Vol. 7 No. 01 (2023)
Original Article

Vitamin D deficiency in healthy children and associated factors

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Umme Nusrat Ara
Medical Officer, Department of Paediatric Hematology and Oncology, Bangladesh Shishu Hospital & Institute, Dhaka
Tapas Chowdhury
Specialist, Department of Paediatrics and Neonatology, Bangladesh Specialized Hospital, Dhaka
Tania Sultana
Medical Officer, Department of Paediatric Hematology and Oncology, Bangabandhu Sheikh Mujib Medical University, Dhaka
Zamil Ahmed Manik
Assistant professor, Department of Paediatrics, Institute of Child & Mother Health, Matuail, Dhaka

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Abstract

Introduction: This study aimed to investigate factors associated with vitamin D deficiency in healthy children in Bangladesh. This cross-sectional survey was conducted at the primary healthcare center from February 2021 to February 2022. The study included 200 healthy Bangladeshi nationals 5-16 years of age out of a random sample of 250 subjects approached, resulting in a response rate of 80%. Methods and Materials: Face-to-face interviews with a questionnaire were used to collect sociodemographic information, non-dietary covariates, dietary intake, vitamin D intake, type of feeding and laboratory investigations. These assessments cover various aspects of health status, including medical conditions, family history, body mass index, clinical manifestations, and biochemical parametes. Results: The study revealed a high prevalence of vitamin D deficiency in Bangladeshi adolescents (59.8% among 11-16 years old), followed by 5-10 year-olds (30.3%), and those aged < 5 years (9.9%). The likelihood of vitamin D deficiency increased with age, with a significant difference between the vitamin D-deficient and normal children. Additionally, vitamin D-deficient children had a lower average body mass index (17.9) than normal children (19.6). A family history of vitamin D deficiency was more common among children with vitamin D deficiency (68.9%) than among normal children (19.2%). Most children with vitamin D deficiency exhibit limited physical activity. The differences between the two groups were significant in terms of family history and physical activity. Low vitamin D levels are associated with reduced dietary and supplemental vitamin D intake. Vitamin D supplementation was lacking in both groups, with over half of the vitamin D-deficient (66.9%) and normal (51.9%) children not receiving any vitamin D supplements. Vitamin D-deficient children had poor dietary vitamin D intake, particularly from sources like vitamin D-fortified milk (64.9%) and fortified foods (26.4%). Conclusion: The study findings emphasize the high risk of vitamin D deficiency among Bangladeshi children. Key factors include limited outdoor activity, physical activity, and dietary vitamin D intake. Extended vitamin D supplementation is crucial to ensure the health and development of breastfeeding infants.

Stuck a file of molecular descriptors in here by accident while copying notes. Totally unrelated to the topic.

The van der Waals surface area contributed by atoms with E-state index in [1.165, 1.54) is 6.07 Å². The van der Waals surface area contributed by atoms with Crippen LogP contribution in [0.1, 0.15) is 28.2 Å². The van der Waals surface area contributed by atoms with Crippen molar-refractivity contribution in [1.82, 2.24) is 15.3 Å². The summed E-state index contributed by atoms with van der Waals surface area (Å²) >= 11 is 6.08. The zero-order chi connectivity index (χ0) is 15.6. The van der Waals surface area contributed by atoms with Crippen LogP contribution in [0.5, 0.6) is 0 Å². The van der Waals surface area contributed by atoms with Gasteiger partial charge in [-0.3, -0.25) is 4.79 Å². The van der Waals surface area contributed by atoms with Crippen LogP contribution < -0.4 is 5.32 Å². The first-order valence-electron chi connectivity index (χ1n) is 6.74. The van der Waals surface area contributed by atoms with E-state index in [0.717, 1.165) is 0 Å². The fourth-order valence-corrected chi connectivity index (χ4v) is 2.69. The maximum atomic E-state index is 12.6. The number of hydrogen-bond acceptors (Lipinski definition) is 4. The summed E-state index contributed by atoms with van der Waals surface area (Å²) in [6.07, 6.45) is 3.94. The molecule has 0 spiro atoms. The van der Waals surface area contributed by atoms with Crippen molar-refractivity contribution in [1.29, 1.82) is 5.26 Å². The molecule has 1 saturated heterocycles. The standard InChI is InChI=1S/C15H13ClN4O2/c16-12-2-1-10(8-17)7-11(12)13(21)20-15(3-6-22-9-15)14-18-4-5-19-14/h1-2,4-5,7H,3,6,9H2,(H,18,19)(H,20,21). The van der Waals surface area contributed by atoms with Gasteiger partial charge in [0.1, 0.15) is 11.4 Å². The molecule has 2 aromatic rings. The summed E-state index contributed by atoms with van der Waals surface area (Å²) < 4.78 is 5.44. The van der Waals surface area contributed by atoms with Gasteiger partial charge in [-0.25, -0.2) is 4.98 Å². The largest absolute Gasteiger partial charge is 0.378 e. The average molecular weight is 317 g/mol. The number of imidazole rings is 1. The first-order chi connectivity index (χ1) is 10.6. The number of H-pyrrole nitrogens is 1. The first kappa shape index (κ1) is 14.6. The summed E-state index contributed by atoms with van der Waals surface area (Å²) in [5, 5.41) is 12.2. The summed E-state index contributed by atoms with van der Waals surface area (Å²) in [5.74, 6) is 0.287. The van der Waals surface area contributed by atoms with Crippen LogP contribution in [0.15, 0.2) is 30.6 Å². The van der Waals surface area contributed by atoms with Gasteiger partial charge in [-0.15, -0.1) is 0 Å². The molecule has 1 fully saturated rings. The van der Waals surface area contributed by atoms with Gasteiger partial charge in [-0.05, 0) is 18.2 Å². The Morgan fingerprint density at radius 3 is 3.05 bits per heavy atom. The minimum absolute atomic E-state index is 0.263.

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Published 10-02-2024

Keywords

  • Vitamin D deficiency,
  • health children,
  • vitamin D supplements

How to Cite

1.
Ara UN, Chowdhury T, Sultana T, Manik ZA. Vitamin D deficiency in healthy children and associated factors. Planet (Barisal) [Internet]. 2024 Feb. 10 [cited 2024 Jul. 25];7(01):233-40. Available from: https://bdjournals.org/index.php/planet/article/view/238